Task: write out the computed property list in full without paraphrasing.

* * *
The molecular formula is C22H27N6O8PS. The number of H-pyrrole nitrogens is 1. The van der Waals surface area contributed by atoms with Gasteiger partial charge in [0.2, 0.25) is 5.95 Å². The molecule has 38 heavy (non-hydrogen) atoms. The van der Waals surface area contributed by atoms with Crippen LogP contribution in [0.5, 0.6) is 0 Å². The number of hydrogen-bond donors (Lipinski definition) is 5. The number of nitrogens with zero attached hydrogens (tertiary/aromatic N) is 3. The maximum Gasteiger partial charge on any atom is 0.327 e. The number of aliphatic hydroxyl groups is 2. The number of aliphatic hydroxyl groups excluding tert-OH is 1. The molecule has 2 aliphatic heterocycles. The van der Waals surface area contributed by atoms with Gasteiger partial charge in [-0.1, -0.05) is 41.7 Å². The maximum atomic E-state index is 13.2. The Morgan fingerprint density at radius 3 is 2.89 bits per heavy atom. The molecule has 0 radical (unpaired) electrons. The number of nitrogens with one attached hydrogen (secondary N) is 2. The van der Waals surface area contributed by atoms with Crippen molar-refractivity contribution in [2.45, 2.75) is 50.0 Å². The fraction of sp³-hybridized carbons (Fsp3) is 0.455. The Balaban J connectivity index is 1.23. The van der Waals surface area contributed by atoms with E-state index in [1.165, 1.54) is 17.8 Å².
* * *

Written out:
The molecular formula is C22H27N6O8PS. The number of H-pyrrole nitrogens is 1. The van der Waals surface area contributed by atoms with Gasteiger partial charge in [0.2, 0.25) is 5.95 Å². The molecule has 38 heavy (non-hydrogen) atoms. The van der Waals surface area contributed by atoms with Crippen LogP contribution in [0.5, 0.6) is 0 Å². The number of hydrogen-bond donors (Lipinski definition) is 5. The number of nitrogens with zero attached hydrogens (tertiary/aromatic N) is 3. The maximum Gasteiger partial charge on any atom is 0.327 e. The number of aliphatic hydroxyl groups is 2. The number of aliphatic hydroxyl groups excluding tert-OH is 1. The molecule has 2 aliphatic heterocycles. The van der Waals surface area contributed by atoms with Gasteiger partial charge in [-0.1, -0.05) is 41.7 Å². The maximum atomic E-state index is 13.2. The Morgan fingerprint density at radius 3 is 2.89 bits per heavy atom. The molecule has 0 radical (unpaired) electrons. The number of nitrogens with one attached hydrogen (secondary N) is 2. The van der Waals surface area contributed by atoms with Crippen molar-refractivity contribution in [2.45, 2.75) is 50.0 Å². The fraction of sp³-hybridized carbons (Fsp3) is 0.455. The Balaban J connectivity index is 1.23. The van der Waals surface area contributed by atoms with E-state index in [1.165, 1.54) is 17.8 Å².